Saturday, October 1, 2011

Quiet Lives of Desperation, A Sports Analogy Featuring Famous "Chokes"

Today the Boise State football team plays the University of Nevada at Reno or UNR. Today's game will be played in Boise. BSU has been installed as a 29 point favorite. The Nevada Wolfpack as you will recall, was the only team that beat us last year and dashed any hopes of playing for the national championship. It wasn't that we lost that game that is the subject of this well written, fascinating, and thought provoking piece. It was how we lost that game.

I am going to focus specifically on our kicker, Kyle Brotzman. I was surprised to see a wiki entry for Brotzman that actually recaps the disaster in Reno last year.

Oh how I felt when Brotzman missed those two kicks, especially the first one. You can't imagine how I felt because you see- I too have choked a number of times.

My first big choke was in a baseball tournament years ago as a child. I was the last batter, we were down a run. I was determined to get a hit and keep us in the game. Determined as I was, I struck out. In fact, I was caught looking at a pitch that was pretty much down the middle of the strike zone. A youthful team always blames the last batter. They called me names, shook their heads, threw down their mitts. My father, the coach, saw that pitch too. He mentioned that I should have swung. Of course I knew that. I can't tell you how emotionally bad I felt to be the anti-hero, the goat. In fact, that failure to swing at the last pitch that day- I think cemented my emotional future in sports.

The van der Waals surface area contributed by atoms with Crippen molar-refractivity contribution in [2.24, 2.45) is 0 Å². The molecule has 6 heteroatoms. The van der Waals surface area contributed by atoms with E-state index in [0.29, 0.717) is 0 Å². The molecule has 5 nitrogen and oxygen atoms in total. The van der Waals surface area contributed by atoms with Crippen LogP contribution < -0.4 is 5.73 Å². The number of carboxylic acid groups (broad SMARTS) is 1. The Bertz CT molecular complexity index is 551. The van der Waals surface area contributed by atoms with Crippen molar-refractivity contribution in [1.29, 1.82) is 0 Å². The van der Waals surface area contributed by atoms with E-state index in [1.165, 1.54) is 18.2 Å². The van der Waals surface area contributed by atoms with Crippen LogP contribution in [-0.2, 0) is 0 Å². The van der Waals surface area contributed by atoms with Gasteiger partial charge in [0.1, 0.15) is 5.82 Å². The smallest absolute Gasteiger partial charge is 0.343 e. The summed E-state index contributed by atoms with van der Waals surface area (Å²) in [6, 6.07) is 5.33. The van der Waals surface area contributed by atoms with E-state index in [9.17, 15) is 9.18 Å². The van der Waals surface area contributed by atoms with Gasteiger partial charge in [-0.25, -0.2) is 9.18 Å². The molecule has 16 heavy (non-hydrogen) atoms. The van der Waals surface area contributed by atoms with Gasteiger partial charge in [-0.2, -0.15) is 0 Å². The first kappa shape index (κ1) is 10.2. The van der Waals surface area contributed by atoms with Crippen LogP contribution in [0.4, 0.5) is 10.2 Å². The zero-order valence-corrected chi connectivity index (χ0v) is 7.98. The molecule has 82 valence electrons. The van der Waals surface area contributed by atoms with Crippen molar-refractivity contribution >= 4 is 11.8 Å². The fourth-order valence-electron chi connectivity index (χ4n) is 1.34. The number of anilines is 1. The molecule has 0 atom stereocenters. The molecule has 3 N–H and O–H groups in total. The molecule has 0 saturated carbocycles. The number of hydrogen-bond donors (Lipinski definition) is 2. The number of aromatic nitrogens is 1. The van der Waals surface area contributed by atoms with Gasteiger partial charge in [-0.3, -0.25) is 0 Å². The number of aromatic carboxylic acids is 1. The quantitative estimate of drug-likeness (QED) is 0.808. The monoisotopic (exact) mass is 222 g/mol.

I became a sports coward. It's ok, I've had some therapy and medications since then.

I don't think a lot of people enjoy disclosing that they are chokers. I might be the only one. I played organized sports all the way through high school. I learned to avoid situations where the game rested on my shoulders. I didn't want to feel the heartache of being the last batter in a losing effort. I was not the guy that wanted the ball last. However, I did play a game where choking was always on full display and unavoidable when it happened. You could not escape responsibility. It was golf.

In golf when you choke, there is no place to hide. Twice in two city wide tournaments as a youth, I was leading the field going into the final day. Of course my mind was racing the night before and allowed me little sleep. I didn't just choke those last two days- that would have been too kind. I completely blew any chance of winning long before the 2nd nine was played. It was terrible and humiliating. My ability to choke was on display in every golf match I ever played in high school. Time and time again, although I was a pretty good golfer, I would dribble my first tee shot barely out of the tee box. Always nervous. The golf coach, a sinister man, saw this during every match we played. So it was each year in high school, I had the best overall scores of anyone on that team. Not once did I pick up a "most valuable" award at the end of the year. By the end of high school, I hated that golf coach and I hated playing organized sports. In my mind, organized sports had become some dreadful event or veil of tears to deal with. I didn't pick up a golf club for the next three years.